Tissues Part One. (Structural Characteristics Common to Epithelia…
Tissues Part One.
Structural Characteristics Common to Epithelia
: Cells are close together
: Found in the apical region, prevents leaking between cells.
: Located on lateral surfaces (the sides) resists pulling, strongest connection between cells.
: Doors in the cells. Directly connects the cytoplasm of cells to allow for various molecules, and ions to pass directly through.
: The two ends of a cell are different. Apical Region vs. Basal Region.
Supported by Connective Tissue
: Deep to the Basement Membrane is the connective tissue.
: No blood vessels.
: Nerves are present.
: Ability to create more new cells. Regrows. Renews.
Types of Epithelial Tissue
Simple vs. Stratified
: Simple means one layer, stratified means multiple layers on top of each other.
Simple Squamous Epithelium
: Located in the Mesentery. Allows materials to pass through by diffusion and filtration. Secretes lubricating substances. Serous Membrane.
Stratified Squamous Epithelium
: Lines the esophagus, mouth, and vagina. Epidermis of the skin. Provides protection against abrasion.
: square shaped.
Simple Cuboidal Epithelium
: Located in ducts, and secretory portions of small glands, and in kidney tubules. Designed to secrete and absorb.
Stratified Cuboidal Epithelium
: Located in the sweat glands, salivary glands, and the mammary glands. Protective tissue.
: Rectangular shaped columns. Can be but is not always ciliated.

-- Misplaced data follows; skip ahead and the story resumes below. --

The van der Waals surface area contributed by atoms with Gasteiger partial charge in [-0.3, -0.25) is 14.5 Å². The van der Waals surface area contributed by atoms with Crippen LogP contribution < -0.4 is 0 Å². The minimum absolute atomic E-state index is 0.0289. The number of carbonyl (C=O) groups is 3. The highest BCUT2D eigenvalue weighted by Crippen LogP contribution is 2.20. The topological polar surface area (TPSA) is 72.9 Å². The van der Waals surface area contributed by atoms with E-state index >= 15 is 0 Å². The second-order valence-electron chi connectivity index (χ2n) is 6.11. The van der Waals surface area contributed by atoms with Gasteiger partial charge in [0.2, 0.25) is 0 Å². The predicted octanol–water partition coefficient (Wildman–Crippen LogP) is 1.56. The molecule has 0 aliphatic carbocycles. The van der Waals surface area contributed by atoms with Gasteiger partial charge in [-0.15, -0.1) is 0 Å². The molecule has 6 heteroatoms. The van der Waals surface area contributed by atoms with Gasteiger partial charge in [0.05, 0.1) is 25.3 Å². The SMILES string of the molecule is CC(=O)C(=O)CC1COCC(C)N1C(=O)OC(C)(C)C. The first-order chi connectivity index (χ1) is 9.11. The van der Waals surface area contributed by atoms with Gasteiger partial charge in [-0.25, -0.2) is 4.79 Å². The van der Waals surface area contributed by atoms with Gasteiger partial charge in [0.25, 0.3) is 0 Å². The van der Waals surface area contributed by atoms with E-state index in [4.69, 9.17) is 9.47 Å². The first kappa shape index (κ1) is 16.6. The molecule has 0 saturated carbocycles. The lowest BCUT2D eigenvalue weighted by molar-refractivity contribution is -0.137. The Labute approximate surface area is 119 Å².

Stratified Columnar Epithelium
: Located in the male urethra and the ducts of some glands. Secretion and protection.
Pseudostratified Ciliated Columnar Epithelium
: Ciliated tissue lined the trachea, and much of the upper respiratory tract. Secretes mucus, ciliated tissues moves mucus. Connected to the same basal layer, but looks stratified.
Simple Columnar Epithelium
: Smooth, non-ciliated tissues are in the digestive tract. Ciliated tissues can be found in the small intestine. Absorbs. Goblet cells secrete mucus, for protection and lubrication.
: Stratified. Lines the Urinary Bladder, Urethra, and the Uterus. Allows the organs to expand and stretch. Protection.
: Cells that produce and secrete something.
: Composed of Epithelial Cells. Secreted onto a surface or into a lumen.
: Sweat, Tears, Mammary (Milk)
Apocrine, Merocrine, and Holocrine.
: Sweat is an example of a merocrine secretion.
: Mammary Glands (milk) are an example of an Apocrine secretion.
: sebaceous glands are an example of a holocrine secretion.
: The study of Tissues. Study of microscopic Anatomy.
Types of Tissues
: There are four major tissue types. Nervous Tissue, Muscle Tissue, Connective Tissue, and Epithelial Tissue.
: Cells are not close together, and are separated by an extracellular matrix. Examples include bone, tendons, and fat (adipose) and other padding tissue.
: cells are close together. They are excitable, can be simulated to move, thereby moving the bones. Examples include Cardiac Muscle, Smooth Muscle, Skeletal Muscle.
: Tissue that covers, or lines parts of our bodies. Cells are very close together. Examples include our skin, blood vessels, and hollow organs.
: In charge of bodily communication and control. Examples include brain, spinal cord, and nerves.